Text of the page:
There’s been a lot of talk about self-driving cars over the last few years, but the US Senate has finally announced that it will pass legislation clearing regulations and restrictions for manufacturers, “in essence providing a clear path to putting driverless cars on the road,” according to Tristan Green writing for The Next Web.
“It’s expected that the Senate bill will feature the same language as the House bill, indicating directives for manufacturers allowing them to field up to 25,000 vehicles initially, and upon proving that AI-powered vehicles are at least as safe as human-driven cars, an increase to 100,000 thereafter,” he writes. “This paves the way for millions of autonomous vehicles to be on the roadways within a couple of years.”
This news heralds one of the most potentially disruptive movements in technology since streaming video, as well as perhaps the most disruptive change in automobile history. With predictions ranging from the year 2020 to a more conservative 2024, the general consensus is that self-driving cars will eventually replace conventional automobiles, for better or worse.
Disruption, For Better or Worse
When we think of disruption, we often think of the saga of Blockbuster and Netflix. Blockbuster, sticking to the model of physical video and DVD rentals, stubbornly refused to believe that Netflix, a streaming service in its infancy and a successful rent-by-mail service, could ever overtake their tried and true model. Instead of adapting with the times, Blockbuster held on to a dying business model and went down with the ship — and the rest, as they say, is history (nobody has ever uttered the phrase “Blockbuster ‘n’ Chill” in any serious context).
Self-driving cars threaten to turn the automotive industry on its head in a similar fashion — but this disruption is occurring at a time when the main components that make autonomous vehicles possible are revolutionizing multiple industries. Ohio University Online lists machine learning/A.I., automation, big data, the IoT, on-demand economics as the technologies that are disrupting businesses the most in 2017, and each one of those technologies contributes functions to the self-driving car. Because nearly every industry is or will soon be undergoing disruptive change due to these same technological advances, the automotive industry itself may have other models to glean information from, whether it’s how to adapt to disruption, or how to avoid certain problems altogether.
For example, in the same way that Uber and Lyft ride sharing services disrupted taxi and public transportation, there’s a big concern that self-driving cars will disrupt — and possibly bankrupt — Lyft and Uber. Technologist Tim O’Reilly is quoted as suggesting such:
“If you actually understand the business model of Uber and Lyft, you realize how fatuous much of the analysis is of the impact of driverless cars on these platforms… they are [currently] using part-time drivers supplying their own cars, which means the number of cars they have scales automatically to meet demand… Now imagine they have all autonomous cars on the road. They have to have enough cars to meet that peak demand… If they put the cars on their balance sheet, they are going to have lower utilization, they are going to have all the costs, and the business will be actually worse.”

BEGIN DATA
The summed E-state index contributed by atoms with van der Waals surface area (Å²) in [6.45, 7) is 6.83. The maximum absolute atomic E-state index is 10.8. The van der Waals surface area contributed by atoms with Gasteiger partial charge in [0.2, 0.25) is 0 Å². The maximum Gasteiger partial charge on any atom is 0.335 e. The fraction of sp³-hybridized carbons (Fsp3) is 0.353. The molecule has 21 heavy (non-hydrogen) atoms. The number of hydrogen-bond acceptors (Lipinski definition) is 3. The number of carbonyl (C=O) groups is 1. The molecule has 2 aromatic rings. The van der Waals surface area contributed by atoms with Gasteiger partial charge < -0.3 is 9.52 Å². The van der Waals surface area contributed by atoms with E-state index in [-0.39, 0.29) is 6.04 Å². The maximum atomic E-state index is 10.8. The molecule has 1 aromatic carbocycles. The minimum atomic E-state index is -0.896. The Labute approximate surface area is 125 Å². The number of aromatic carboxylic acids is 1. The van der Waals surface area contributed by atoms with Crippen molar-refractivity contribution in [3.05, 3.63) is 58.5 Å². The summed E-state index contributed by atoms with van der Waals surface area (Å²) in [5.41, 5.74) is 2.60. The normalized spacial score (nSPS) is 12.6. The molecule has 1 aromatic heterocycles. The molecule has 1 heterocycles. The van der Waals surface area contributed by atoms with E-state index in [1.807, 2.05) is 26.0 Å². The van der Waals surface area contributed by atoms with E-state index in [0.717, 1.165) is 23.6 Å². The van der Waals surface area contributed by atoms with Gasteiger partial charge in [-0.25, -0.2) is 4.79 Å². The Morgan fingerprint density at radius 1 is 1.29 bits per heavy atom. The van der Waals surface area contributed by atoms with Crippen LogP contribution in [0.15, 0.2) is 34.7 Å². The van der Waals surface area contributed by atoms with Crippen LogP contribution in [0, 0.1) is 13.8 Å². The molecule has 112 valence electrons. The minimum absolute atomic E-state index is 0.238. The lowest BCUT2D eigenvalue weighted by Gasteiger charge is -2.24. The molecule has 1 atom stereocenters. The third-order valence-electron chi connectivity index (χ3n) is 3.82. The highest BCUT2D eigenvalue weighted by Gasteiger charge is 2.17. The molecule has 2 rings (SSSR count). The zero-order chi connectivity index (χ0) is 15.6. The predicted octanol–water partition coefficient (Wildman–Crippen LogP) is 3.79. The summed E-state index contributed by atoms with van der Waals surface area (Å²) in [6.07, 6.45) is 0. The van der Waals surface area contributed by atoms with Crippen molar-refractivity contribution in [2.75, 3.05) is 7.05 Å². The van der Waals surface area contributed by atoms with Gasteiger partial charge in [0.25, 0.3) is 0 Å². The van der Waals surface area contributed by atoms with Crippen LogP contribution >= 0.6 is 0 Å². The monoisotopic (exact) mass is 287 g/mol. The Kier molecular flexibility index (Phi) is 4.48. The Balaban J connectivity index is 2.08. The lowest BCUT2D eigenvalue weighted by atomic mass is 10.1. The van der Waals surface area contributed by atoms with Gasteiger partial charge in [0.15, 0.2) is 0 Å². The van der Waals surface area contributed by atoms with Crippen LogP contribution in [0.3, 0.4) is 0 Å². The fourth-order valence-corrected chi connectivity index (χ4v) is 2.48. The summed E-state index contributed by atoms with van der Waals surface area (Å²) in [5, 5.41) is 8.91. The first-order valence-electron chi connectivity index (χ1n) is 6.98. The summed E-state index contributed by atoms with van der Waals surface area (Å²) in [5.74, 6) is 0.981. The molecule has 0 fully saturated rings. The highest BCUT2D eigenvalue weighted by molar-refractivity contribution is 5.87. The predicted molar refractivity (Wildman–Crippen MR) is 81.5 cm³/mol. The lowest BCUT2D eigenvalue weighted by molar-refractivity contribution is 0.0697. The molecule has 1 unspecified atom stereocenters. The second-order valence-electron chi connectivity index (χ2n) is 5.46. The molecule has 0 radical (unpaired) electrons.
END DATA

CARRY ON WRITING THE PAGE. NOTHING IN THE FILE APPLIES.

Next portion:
Driving Toward the Unknown
Of course, Tim O’Reilly’s opinion isn’t shared by all. Uber’s been moving ahead testing self-driving car-services anyway, because there isn’t any realistic escape from the autonomous revolution. Either get with the program, or go the way of the dinosaur/Blockbuster.
This serves to highlight that not only are there a slough of unknowns clouding a definitive view of the future, but that this technology is on an inexorable march and will disrupt much of the world as we know it, whether we’re ready for it to or not. This will force us to make decisions for questions that don’t necessarily have a clear-cut, black-and-white answer, but rather rely on an ethical interpretation to come to solution.
In Compare.com’s “To Swerve or Not to Swerve? The Ethics of Self-Driving Cars”, they present the morally ambiguous reality of no-win situations. On the one hand, they ask you to imagine what a driverless car should do in a situation where a school-bus stalls on the road in front of them, and their only only choice is to slam the brakes and impact the school bus, or slam on the brakes and swerve into the oncoming lane, where there is a prison inmate’s bus headed toward you.
“In a hypothetical situation where a driverless car must kill one person to save another, is it ethical to value a child’s life more highly than that of an elderly person? Or a doctor’s life more than a felon’s?” They ask.
However, on the other hand, they point out that 94 percent of car crashes are caused by driver error, according to the National Highway Traffic Safety Administration. Even if these freak, “no-win” accidents did occur, they would occur at a rate far less than that of human-caused accidents, saving thousands of lives and billions of dollars per years.
There’s no way to predict the future, but these are puzzles we must actively work to solve if we want to ride the wave of disruption instead of letting disruption control us. Roads filled with safe, self-driving cars will be truly awe-inspiring to witness, and would represent a significant milestone in human achievement, both technologically and in terms of humanitarian interests. However, it’s still a lengthy road ahead before we’re there, and the general public still has yet to fully comprehend the implications of a future filled with driverless cars. It is important that we navigate the fastest course — but it is imperative that we navigate the most morally and judgmentally sound one as well.
Nissan Autonomous Drive 2014 Geneva Motor Show. Photo by Norbert Aepli, Switzerland. License: CC BY 3.0.